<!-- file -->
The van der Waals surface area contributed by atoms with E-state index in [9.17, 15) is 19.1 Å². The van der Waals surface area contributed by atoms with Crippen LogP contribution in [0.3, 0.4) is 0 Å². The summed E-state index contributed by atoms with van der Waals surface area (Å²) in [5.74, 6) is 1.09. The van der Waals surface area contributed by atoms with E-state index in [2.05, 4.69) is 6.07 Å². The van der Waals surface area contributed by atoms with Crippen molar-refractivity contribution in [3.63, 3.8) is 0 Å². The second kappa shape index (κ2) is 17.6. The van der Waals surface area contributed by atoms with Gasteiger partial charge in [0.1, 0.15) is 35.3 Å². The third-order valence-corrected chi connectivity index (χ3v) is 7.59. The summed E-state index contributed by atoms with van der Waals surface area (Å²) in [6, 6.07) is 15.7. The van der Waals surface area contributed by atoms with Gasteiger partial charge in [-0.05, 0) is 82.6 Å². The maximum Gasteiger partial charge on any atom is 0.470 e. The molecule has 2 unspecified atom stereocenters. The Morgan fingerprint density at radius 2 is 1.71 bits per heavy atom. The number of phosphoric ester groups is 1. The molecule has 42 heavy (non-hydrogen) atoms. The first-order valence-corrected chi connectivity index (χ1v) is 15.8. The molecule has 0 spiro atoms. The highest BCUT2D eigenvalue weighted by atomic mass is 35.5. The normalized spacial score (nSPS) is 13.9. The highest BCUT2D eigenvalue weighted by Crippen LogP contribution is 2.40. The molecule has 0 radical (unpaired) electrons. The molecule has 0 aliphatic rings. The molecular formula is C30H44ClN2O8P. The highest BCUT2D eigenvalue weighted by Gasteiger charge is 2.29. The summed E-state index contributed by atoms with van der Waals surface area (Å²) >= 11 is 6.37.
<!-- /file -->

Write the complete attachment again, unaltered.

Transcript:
The van der Waals surface area contributed by atoms with E-state index in [9.17, 15) is 19.1 Å². The van der Waals surface area contributed by atoms with Crippen LogP contribution in [0.3, 0.4) is 0 Å². The summed E-state index contributed by atoms with van der Waals surface area (Å²) in [5.74, 6) is 1.09. The van der Waals surface area contributed by atoms with E-state index in [2.05, 4.69) is 6.07 Å². The van der Waals surface area contributed by atoms with Crippen molar-refractivity contribution in [3.63, 3.8) is 0 Å². The second kappa shape index (κ2) is 17.6. The van der Waals surface area contributed by atoms with Gasteiger partial charge in [0.1, 0.15) is 35.3 Å². The third-order valence-corrected chi connectivity index (χ3v) is 7.59. The summed E-state index contributed by atoms with van der Waals surface area (Å²) in [6, 6.07) is 15.7. The van der Waals surface area contributed by atoms with Gasteiger partial charge in [-0.05, 0) is 82.6 Å². The maximum Gasteiger partial charge on any atom is 0.470 e. The molecule has 2 unspecified atom stereocenters. The Morgan fingerprint density at radius 2 is 1.71 bits per heavy atom. The number of phosphoric ester groups is 1. The molecule has 42 heavy (non-hydrogen) atoms. The first-order valence-corrected chi connectivity index (χ1v) is 15.8. The molecule has 0 spiro atoms. The highest BCUT2D eigenvalue weighted by atomic mass is 35.5. The normalized spacial score (nSPS) is 13.9. The highest BCUT2D eigenvalue weighted by Crippen LogP contribution is 2.40. The molecule has 0 radical (unpaired) electrons. The molecule has 0 aliphatic rings. The molecular formula is C30H44ClN2O8P. The highest BCUT2D eigenvalue weighted by Gasteiger charge is 2.29. The summed E-state index contributed by atoms with van der Waals surface area (Å²) >= 11 is 6.37.